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This is so powerful that this one single shift will catapult your efforts to improve everything from cost containment to business processes to personnel relations and teambuilding. From a Bang-for-the-Buck perspective, this change alone will give your life a healthy booster shot.

Aside from shame and blame having a causal relationship to one another, they have several things in common. For one, blame is as pervasively (and fundamentally) woven into our culture as shame. For another, neither add any positive impact on or value to any problem solving process. What’s worse, they are actually both counter-productive to such processes. So here we are once again, faced with our typical cultural behavior standing in our own way of progress. And that part about it being pervasively woven into the culture is going to make it difficult to remove. Don’t let this stand in your way, though. The sweeter fruit tends to be further out on the branches.

First, in using blame, what are we trying to achieve or accomplish?  Would it be safe to say that we’re trying to avoid the shame that we anticipate will be dumped on us as a result of (somebody) making a mistake? Notice it’s not really important who made the mistake. It’s just important that you don’t get blamed for it, because of that shame thing.  Now sometimes the shame thing is so embraced by a company’s culture, that there are systems in place to make it official (demotions, pay-cuts, probation, .ring), and sometimes it’s just the usual tribal banishment (isolation from the ”in” crowd). Bottom line, there is no actual solution inherent in blaming. Nothing gets fixed.

When talking about making mistakes, I’m not talking about performance issues here. This is not about someone not caring about what they’re doing, and exhibiting a trend of sloppy work. This is about looking beyond ”who is to blame,” and looking at the problem to be solved. All the Blame Game is capable of creating is an atmosphere of fear, anxiety, and animosity. This atmosphere stops people from coming together to solve problems in team fashion. There’s simply too much suspicion and fear, and of course the overriding concern is about the blame, not about coming up with a solution. Worse, this divisiveness enforces an ”us or them” mentality which always disallows cooperative problem solving.

As an example a foreman might blame a machine operator saying, ”Tom messed up that part again.” There’s no further exploration into why, because the foreman has protected himself from whatever punishment or shaming behavior is being held over either of their heads.  What’s worse, Tom has now gotten a black mark on his reputation, without due process or a jury of his peers. Now, what if we look into why Tom messed up that part? What if we find out that it’s not about Tom’s being incompetent at all? What if we find out that Tom has been complaining for months that his lathe has bad bearings and the material won’t spin true? When we stop blaming Tom for messing up, we can actually find real solutions for real problems. (In this scenario we’d also discover that there’s a communication breakdown between the production floor and management as well).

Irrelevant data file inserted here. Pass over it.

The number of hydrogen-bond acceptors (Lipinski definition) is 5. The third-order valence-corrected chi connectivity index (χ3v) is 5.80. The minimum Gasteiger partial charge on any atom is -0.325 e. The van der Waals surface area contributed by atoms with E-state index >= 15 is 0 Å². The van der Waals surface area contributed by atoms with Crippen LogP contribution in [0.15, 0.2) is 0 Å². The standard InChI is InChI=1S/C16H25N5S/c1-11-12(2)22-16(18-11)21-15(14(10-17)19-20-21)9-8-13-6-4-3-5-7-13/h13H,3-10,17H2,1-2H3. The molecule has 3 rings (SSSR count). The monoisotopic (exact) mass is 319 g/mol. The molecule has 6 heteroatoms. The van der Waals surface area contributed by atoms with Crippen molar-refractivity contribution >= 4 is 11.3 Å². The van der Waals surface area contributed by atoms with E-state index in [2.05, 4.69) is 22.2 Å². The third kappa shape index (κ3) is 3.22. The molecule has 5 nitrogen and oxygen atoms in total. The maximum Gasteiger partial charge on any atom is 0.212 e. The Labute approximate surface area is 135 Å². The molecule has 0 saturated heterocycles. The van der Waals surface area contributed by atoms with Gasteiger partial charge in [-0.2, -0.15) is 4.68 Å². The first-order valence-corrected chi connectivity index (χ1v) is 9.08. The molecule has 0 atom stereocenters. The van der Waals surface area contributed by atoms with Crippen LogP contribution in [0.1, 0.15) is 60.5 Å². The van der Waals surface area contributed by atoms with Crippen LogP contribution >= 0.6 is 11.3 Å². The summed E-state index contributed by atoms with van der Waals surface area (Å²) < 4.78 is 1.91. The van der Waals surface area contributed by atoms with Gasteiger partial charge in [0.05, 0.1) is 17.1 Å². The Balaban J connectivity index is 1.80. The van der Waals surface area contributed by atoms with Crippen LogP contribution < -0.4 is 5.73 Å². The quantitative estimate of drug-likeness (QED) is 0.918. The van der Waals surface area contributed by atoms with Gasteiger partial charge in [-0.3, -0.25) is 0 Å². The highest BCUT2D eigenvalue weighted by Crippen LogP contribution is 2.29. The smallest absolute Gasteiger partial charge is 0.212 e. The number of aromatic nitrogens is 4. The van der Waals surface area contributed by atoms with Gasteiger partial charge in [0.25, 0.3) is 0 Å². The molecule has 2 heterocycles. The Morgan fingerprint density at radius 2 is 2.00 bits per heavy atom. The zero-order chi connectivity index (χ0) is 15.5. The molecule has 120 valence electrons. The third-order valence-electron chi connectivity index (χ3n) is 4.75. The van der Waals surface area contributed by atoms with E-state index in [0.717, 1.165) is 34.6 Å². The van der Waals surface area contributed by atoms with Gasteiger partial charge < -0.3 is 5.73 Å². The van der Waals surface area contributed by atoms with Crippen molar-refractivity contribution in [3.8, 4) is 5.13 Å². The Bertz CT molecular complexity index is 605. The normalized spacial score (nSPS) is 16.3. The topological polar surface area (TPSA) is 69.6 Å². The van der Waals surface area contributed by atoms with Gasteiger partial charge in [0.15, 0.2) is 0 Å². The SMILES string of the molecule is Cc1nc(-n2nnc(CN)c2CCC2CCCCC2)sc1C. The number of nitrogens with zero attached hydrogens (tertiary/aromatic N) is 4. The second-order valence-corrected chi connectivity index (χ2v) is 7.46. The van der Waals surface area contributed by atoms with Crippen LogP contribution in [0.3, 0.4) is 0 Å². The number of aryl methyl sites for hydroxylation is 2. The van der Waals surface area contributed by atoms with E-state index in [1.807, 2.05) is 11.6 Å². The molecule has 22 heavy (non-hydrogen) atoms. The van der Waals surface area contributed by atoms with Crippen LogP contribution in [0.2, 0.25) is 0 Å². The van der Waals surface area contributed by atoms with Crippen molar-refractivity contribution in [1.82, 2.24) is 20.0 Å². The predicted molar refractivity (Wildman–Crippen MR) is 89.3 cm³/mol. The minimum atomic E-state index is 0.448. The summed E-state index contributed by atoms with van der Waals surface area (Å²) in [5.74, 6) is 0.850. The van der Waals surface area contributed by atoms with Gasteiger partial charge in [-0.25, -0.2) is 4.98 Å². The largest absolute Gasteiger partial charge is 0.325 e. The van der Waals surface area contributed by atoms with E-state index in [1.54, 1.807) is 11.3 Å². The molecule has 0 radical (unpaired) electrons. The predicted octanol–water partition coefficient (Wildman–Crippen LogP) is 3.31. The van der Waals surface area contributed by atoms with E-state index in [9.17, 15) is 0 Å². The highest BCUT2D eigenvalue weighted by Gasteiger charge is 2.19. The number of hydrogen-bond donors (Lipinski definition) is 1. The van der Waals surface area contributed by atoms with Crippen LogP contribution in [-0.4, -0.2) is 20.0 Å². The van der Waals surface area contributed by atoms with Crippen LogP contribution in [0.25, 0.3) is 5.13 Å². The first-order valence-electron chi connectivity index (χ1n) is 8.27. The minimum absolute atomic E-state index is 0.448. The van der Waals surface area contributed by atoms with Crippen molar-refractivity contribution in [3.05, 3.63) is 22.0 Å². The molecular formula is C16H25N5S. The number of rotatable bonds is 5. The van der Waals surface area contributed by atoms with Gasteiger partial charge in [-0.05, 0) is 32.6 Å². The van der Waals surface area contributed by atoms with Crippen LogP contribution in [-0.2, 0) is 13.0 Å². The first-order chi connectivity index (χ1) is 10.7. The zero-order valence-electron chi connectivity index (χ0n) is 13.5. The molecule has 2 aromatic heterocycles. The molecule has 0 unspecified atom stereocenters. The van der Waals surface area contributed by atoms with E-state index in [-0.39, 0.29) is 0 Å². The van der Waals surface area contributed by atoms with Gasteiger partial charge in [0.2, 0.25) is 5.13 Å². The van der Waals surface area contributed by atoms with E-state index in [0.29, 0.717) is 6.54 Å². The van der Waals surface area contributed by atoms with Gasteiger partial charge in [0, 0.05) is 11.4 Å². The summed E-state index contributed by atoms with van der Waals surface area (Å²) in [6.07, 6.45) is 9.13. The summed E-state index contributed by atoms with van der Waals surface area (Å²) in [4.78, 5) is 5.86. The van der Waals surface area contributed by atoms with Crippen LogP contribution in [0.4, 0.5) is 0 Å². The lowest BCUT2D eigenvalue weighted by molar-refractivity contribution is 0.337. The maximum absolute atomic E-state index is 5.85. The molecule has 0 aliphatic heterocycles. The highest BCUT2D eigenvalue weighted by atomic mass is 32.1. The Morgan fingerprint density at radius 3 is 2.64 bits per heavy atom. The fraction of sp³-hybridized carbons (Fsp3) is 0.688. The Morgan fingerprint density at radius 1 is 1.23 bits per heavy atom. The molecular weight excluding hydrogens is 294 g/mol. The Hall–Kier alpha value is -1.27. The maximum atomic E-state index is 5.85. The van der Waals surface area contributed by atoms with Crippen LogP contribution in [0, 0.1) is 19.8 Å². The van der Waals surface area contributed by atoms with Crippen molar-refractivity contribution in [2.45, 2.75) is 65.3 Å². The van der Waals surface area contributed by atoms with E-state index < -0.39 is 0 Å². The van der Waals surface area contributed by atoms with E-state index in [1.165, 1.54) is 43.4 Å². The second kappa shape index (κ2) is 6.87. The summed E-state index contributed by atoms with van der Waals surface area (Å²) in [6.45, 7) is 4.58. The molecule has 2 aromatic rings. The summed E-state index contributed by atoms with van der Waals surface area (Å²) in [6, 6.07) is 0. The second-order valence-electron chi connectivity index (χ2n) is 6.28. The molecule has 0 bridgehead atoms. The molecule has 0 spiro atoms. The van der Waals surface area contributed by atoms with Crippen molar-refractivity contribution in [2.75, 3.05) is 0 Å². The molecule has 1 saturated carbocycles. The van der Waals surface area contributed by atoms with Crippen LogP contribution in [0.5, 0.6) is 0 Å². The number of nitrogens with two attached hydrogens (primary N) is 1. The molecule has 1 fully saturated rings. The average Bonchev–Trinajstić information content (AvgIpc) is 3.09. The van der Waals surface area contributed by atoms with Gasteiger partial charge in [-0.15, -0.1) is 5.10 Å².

When we stop blaming the shipping department for getting an order wrong, we open up the discussion to discover that there’s a communication breakdown between the sales department and the shipping department, which can now be solved. We stop passively accepting the log jams being somebody’s fault, and start actively looking at them as common obstacles to work on together.

Action Steps:

1. Start actively becoming conscious of where and when blame comes up in meetings, conversations, and other discussions about processes or problems.

2. Make it a rule that there will be No Blaming in these discussions, and everyone will simply have to find another way to describe what is happening. (The order arrived late vs. Joe processed the order too slowly).

3. Find ways to reward the behavior of taking on responsibility for solving problems as opposed to off-loading the responsibility by blaming others.

The more this behavior is rewarded in place of hiding behind blame being rewarded, the more people will actually come together, take on responsibilities, and help you build a better,  more prosperous organization.

If you are a sole proprietor, dealing with vendors, suppliers, and clients in this manner will help you enroll them in your virtual organization, and get them on your team. If you are a parent, you can teach a far more conscious and effective approach to problem solving to your kids. In a relationship, removing the Blame Game allows you to concentrate on solutions together, rather than blame tearing you apart.

When you eliminate blame from the equation, you’ll get positive, real solutions.

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